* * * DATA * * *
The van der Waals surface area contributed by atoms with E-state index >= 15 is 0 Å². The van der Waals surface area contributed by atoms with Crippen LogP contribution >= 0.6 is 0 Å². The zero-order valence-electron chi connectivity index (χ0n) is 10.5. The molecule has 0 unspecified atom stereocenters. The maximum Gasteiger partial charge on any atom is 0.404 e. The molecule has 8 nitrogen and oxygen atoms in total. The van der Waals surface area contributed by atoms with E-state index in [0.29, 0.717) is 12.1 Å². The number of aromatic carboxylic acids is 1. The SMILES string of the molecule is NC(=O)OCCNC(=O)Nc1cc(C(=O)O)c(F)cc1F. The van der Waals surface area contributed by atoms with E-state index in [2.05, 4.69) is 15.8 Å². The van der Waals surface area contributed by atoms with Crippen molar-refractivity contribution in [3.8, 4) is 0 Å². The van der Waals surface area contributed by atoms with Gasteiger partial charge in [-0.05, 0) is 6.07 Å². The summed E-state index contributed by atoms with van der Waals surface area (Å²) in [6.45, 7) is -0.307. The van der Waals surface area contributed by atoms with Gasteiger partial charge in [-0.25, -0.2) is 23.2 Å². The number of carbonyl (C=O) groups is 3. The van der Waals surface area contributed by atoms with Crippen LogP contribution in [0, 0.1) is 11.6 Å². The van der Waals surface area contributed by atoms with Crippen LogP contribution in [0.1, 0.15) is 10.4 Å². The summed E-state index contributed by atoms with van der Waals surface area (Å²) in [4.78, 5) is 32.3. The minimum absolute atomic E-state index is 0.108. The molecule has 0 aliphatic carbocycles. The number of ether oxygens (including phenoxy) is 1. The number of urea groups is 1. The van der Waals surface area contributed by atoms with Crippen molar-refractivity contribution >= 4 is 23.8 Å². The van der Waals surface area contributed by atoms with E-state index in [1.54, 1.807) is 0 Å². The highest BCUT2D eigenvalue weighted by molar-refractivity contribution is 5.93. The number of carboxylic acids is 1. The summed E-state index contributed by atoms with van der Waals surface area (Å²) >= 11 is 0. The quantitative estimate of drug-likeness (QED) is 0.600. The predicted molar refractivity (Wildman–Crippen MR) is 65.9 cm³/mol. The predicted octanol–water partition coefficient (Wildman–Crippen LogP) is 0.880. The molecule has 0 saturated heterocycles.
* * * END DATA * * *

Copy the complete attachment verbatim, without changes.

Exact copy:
The van der Waals surface area contributed by atoms with E-state index >= 15 is 0 Å². The van der Waals surface area contributed by atoms with Crippen LogP contribution >= 0.6 is 0 Å². The zero-order valence-electron chi connectivity index (χ0n) is 10.5. The molecule has 0 unspecified atom stereocenters. The maximum Gasteiger partial charge on any atom is 0.404 e. The molecule has 8 nitrogen and oxygen atoms in total. The van der Waals surface area contributed by atoms with E-state index in [0.29, 0.717) is 12.1 Å². The number of aromatic carboxylic acids is 1. The SMILES string of the molecule is NC(=O)OCCNC(=O)Nc1cc(C(=O)O)c(F)cc1F. The van der Waals surface area contributed by atoms with E-state index in [2.05, 4.69) is 15.8 Å². The van der Waals surface area contributed by atoms with Crippen molar-refractivity contribution in [3.8, 4) is 0 Å². The van der Waals surface area contributed by atoms with Gasteiger partial charge in [-0.05, 0) is 6.07 Å². The summed E-state index contributed by atoms with van der Waals surface area (Å²) in [6.45, 7) is -0.307. The van der Waals surface area contributed by atoms with Gasteiger partial charge in [-0.25, -0.2) is 23.2 Å². The number of carbonyl (C=O) groups is 3. The van der Waals surface area contributed by atoms with Crippen LogP contribution in [0, 0.1) is 11.6 Å². The van der Waals surface area contributed by atoms with Crippen LogP contribution in [0.1, 0.15) is 10.4 Å². The summed E-state index contributed by atoms with van der Waals surface area (Å²) in [4.78, 5) is 32.3. The minimum absolute atomic E-state index is 0.108. The molecule has 0 aliphatic carbocycles. The number of ether oxygens (including phenoxy) is 1. The number of urea groups is 1. The van der Waals surface area contributed by atoms with Crippen molar-refractivity contribution >= 4 is 23.8 Å². The van der Waals surface area contributed by atoms with E-state index in [1.54, 1.807) is 0 Å². The highest BCUT2D eigenvalue weighted by molar-refractivity contribution is 5.93. The number of carboxylic acids is 1. The summed E-state index contributed by atoms with van der Waals surface area (Å²) >= 11 is 0. The quantitative estimate of drug-likeness (QED) is 0.600. The predicted molar refractivity (Wildman–Crippen MR) is 65.9 cm³/mol. The predicted octanol–water partition coefficient (Wildman–Crippen LogP) is 0.880. The molecule has 0 saturated heterocycles.